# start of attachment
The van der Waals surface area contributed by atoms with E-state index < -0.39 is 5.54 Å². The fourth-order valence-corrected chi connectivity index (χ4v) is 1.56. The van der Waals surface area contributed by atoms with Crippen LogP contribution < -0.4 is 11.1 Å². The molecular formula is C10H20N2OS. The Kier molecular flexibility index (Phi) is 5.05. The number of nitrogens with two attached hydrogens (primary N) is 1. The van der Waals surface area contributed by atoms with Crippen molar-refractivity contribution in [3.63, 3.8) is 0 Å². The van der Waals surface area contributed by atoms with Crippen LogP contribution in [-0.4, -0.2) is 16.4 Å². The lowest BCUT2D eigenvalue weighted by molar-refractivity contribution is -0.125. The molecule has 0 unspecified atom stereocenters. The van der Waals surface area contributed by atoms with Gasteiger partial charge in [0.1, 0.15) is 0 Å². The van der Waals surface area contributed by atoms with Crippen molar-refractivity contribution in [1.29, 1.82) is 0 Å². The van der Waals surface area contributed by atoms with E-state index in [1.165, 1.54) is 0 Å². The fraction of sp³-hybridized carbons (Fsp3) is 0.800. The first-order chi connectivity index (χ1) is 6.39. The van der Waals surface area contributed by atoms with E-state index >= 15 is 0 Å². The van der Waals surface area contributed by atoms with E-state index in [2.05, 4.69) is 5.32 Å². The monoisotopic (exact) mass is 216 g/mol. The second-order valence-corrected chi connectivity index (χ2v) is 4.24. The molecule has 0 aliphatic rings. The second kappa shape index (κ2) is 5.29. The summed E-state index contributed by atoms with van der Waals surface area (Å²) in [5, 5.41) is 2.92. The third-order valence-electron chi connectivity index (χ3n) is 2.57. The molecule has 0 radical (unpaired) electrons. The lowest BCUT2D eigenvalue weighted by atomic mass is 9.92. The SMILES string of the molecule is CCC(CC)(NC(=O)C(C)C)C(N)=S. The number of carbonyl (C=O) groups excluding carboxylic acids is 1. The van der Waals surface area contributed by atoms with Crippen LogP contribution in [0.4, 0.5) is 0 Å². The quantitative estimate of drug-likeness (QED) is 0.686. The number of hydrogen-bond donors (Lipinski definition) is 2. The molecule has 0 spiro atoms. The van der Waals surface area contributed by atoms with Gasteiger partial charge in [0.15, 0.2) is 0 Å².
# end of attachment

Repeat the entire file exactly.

The van der Waals surface area contributed by atoms with E-state index < -0.39 is 5.54 Å². The fourth-order valence-corrected chi connectivity index (χ4v) is 1.56. The van der Waals surface area contributed by atoms with Crippen LogP contribution < -0.4 is 11.1 Å². The molecular formula is C10H20N2OS. The Kier molecular flexibility index (Phi) is 5.05. The number of nitrogens with two attached hydrogens (primary N) is 1. The van der Waals surface area contributed by atoms with Crippen molar-refractivity contribution in [3.63, 3.8) is 0 Å². The van der Waals surface area contributed by atoms with Crippen LogP contribution in [-0.4, -0.2) is 16.4 Å². The lowest BCUT2D eigenvalue weighted by molar-refractivity contribution is -0.125. The molecule has 0 unspecified atom stereocenters. The van der Waals surface area contributed by atoms with Gasteiger partial charge in [0.1, 0.15) is 0 Å². The van der Waals surface area contributed by atoms with Crippen molar-refractivity contribution in [1.29, 1.82) is 0 Å². The van der Waals surface area contributed by atoms with E-state index in [1.165, 1.54) is 0 Å². The fraction of sp³-hybridized carbons (Fsp3) is 0.800. The first-order chi connectivity index (χ1) is 6.39. The van der Waals surface area contributed by atoms with E-state index >= 15 is 0 Å². The van der Waals surface area contributed by atoms with E-state index in [2.05, 4.69) is 5.32 Å². The monoisotopic (exact) mass is 216 g/mol. The second-order valence-corrected chi connectivity index (χ2v) is 4.24. The molecule has 0 aliphatic rings. The second kappa shape index (κ2) is 5.29. The summed E-state index contributed by atoms with van der Waals surface area (Å²) in [5, 5.41) is 2.92. The third-order valence-electron chi connectivity index (χ3n) is 2.57. The molecule has 0 radical (unpaired) electrons. The lowest BCUT2D eigenvalue weighted by atomic mass is 9.92. The SMILES string of the molecule is CCC(CC)(NC(=O)C(C)C)C(N)=S. The number of carbonyl (C=O) groups excluding carboxylic acids is 1. The van der Waals surface area contributed by atoms with Crippen LogP contribution in [0.4, 0.5) is 0 Å². The quantitative estimate of drug-likeness (QED) is 0.686. The number of hydrogen-bond donors (Lipinski definition) is 2. The molecule has 0 spiro atoms. The van der Waals surface area contributed by atoms with Gasteiger partial charge in [0.15, 0.2) is 0 Å².